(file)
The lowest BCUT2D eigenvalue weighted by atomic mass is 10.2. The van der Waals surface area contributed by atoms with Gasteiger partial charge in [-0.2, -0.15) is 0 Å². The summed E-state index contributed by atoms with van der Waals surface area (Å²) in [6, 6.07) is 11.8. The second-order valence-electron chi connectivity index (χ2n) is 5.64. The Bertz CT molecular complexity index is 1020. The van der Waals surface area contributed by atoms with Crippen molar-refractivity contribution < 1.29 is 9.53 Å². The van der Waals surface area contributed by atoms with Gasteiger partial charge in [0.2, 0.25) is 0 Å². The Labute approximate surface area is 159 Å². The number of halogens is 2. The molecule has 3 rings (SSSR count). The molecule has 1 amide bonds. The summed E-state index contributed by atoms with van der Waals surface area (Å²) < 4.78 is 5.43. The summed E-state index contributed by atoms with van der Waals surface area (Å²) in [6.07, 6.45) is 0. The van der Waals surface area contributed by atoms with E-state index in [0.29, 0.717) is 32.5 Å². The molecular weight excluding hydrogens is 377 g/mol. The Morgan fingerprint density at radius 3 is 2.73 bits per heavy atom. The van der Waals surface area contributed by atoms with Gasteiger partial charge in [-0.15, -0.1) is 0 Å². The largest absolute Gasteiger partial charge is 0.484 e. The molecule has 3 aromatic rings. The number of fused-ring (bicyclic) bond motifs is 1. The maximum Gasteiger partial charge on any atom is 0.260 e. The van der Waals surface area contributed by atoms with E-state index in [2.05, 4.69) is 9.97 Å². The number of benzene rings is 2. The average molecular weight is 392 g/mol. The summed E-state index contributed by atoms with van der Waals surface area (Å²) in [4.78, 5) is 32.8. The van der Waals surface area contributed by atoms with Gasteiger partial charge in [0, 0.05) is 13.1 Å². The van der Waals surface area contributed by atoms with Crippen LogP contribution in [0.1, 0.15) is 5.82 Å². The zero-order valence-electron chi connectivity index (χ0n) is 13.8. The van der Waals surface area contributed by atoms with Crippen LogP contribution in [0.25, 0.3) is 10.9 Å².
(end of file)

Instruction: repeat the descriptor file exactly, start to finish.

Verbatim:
The lowest BCUT2D eigenvalue weighted by atomic mass is 10.2. The van der Waals surface area contributed by atoms with Gasteiger partial charge in [-0.2, -0.15) is 0 Å². The summed E-state index contributed by atoms with van der Waals surface area (Å²) in [6, 6.07) is 11.8. The second-order valence-electron chi connectivity index (χ2n) is 5.64. The Bertz CT molecular complexity index is 1020. The van der Waals surface area contributed by atoms with Crippen molar-refractivity contribution < 1.29 is 9.53 Å². The van der Waals surface area contributed by atoms with Gasteiger partial charge in [0.2, 0.25) is 0 Å². The Labute approximate surface area is 159 Å². The number of halogens is 2. The molecule has 3 rings (SSSR count). The molecule has 1 amide bonds. The summed E-state index contributed by atoms with van der Waals surface area (Å²) < 4.78 is 5.43. The summed E-state index contributed by atoms with van der Waals surface area (Å²) in [6.07, 6.45) is 0. The van der Waals surface area contributed by atoms with E-state index in [0.29, 0.717) is 32.5 Å². The molecular weight excluding hydrogens is 377 g/mol. The Morgan fingerprint density at radius 3 is 2.73 bits per heavy atom. The van der Waals surface area contributed by atoms with Gasteiger partial charge in [-0.15, -0.1) is 0 Å². The largest absolute Gasteiger partial charge is 0.484 e. The molecule has 3 aromatic rings. The number of fused-ring (bicyclic) bond motifs is 1. The maximum Gasteiger partial charge on any atom is 0.260 e. The van der Waals surface area contributed by atoms with E-state index in [2.05, 4.69) is 9.97 Å². The number of benzene rings is 2. The average molecular weight is 392 g/mol. The summed E-state index contributed by atoms with van der Waals surface area (Å²) in [4.78, 5) is 32.8. The van der Waals surface area contributed by atoms with Gasteiger partial charge in [0, 0.05) is 13.1 Å². The van der Waals surface area contributed by atoms with Crippen LogP contribution in [0.1, 0.15) is 5.82 Å². The zero-order valence-electron chi connectivity index (χ0n) is 13.8. The van der Waals surface area contributed by atoms with Crippen LogP contribution in [0.25, 0.3) is 10.9 Å².